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How Music Survived Through the COVID-19 Pandemic

Life changed for everyone when the COVID-19 pandemic hit in 2020. The music industry was no exception to this, as it was heavily impacted and forced to adapt.

Live concerts became a thing of the past, as gathering in crowds was not allowed by COVID-19 restrictions.

These restrictions greatly impacted artists, as a large amount of their earnings come from live shows.

Rapper Young Thug said he missed out on an estimated $5 million due to not being able to perform at concerts and festivals.

Not many A-list music artists released albums during the pandemic, because new albums are usually accompanied by tours to capitalize off the attention the album brings.

With restrictions beginning to loosen, those big artists are coming out of hiding. A few notable artists with albums coming soon are J. Cole and Billie Eilish.

With the giants of the music industry in hiatus, other artists used this opportunity to grow.

In 2020, a record 32 different albums claimed the number one spot on the Billboard charts in the United States. Many of these artists were first-timers atop of the charts.

Even with concerts out of the picture and everyone staying at home, music sales reached an all-time high during the pandemic.

According to the Wall Street Journal, recorded music sales grew 9.2 percent in 2020, bringing the total revenue to $12.2 billion.

The pandemic further pushed the transformation of music sales, as 83 percent of total revenue came from streams. Streaming platforms reached new heights.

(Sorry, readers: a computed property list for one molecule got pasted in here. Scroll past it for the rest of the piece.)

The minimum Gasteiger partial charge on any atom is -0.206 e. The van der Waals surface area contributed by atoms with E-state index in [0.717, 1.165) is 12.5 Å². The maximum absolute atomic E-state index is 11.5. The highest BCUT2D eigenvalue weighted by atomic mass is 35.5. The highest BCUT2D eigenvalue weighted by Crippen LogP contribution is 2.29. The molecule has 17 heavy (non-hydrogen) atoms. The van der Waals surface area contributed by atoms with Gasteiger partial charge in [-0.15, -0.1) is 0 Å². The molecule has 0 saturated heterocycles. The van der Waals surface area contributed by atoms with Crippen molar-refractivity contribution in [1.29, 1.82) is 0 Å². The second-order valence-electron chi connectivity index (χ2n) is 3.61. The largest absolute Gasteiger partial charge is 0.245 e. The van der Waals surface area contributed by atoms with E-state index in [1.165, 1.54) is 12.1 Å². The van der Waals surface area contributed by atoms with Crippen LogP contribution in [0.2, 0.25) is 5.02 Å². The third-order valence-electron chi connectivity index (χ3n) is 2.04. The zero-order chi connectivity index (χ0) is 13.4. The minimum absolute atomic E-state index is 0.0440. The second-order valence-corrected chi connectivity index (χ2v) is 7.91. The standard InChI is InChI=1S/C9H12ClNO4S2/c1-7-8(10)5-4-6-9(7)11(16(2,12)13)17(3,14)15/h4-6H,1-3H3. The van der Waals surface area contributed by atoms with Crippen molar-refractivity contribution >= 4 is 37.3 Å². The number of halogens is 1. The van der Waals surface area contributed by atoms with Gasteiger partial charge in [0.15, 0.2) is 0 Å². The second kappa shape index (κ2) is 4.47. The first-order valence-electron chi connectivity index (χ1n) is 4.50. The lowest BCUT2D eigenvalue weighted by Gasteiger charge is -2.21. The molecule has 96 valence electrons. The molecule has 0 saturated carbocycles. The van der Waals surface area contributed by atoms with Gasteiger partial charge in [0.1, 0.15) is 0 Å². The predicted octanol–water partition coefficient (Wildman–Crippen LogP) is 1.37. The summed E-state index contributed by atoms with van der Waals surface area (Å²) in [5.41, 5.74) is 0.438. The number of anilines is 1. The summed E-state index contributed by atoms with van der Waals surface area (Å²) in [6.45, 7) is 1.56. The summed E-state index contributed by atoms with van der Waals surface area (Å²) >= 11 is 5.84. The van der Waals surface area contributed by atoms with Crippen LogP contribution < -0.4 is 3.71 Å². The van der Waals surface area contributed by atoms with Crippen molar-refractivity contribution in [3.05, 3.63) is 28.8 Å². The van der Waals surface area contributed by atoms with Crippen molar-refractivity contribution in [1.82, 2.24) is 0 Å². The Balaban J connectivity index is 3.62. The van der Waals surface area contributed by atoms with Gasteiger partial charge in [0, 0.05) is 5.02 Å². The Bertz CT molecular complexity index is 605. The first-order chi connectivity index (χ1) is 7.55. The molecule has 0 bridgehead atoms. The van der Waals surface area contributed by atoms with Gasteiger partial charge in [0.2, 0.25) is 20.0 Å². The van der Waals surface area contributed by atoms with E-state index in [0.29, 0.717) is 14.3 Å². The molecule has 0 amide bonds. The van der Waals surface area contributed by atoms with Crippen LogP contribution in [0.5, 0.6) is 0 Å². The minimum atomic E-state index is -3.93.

Platforms such as Spotify, Apple Music, YouTube and Pandora accounted for $10.1 billion in 2020.

Aside from the rise in streams, some artists survived by doing varied versions of live shows.

One of these formats were livestream concerts. Artists could go live on social media or sell tickets in the form of exclusive links.

Rapper Swae Lee was the first artist to have a virtual concert on Instagram live in March 2020. Lee was supposed to be on tour with Post Malone, but he made the best of the situation.

The show was successful with tens of thousands of fans tuning in. Lee tried to make it as realistic as possible, with guest appearances, bringing a fan onstage (joining the live stream) and even a crowd surfing attempt.

Virtual concerts have been met with mixed reviews. They lack the intimacy of in-person concerts, but can be more comfortable for fans who don’t crave that hectic environment.

There has been a decent demand for these concerts, and a large percentage of fans hope that they continue even when the world goes back to normal.

Since the COVID-19 restrictions are on a state-by-state basis, some states are already back to normal-looking concerts.

Florida has fully opened its state and is holding concerts. The Rolling Loud Festival is set to take place from July 23-25 in Miami, which has already sold out. It seems that people missed in-person concerts.

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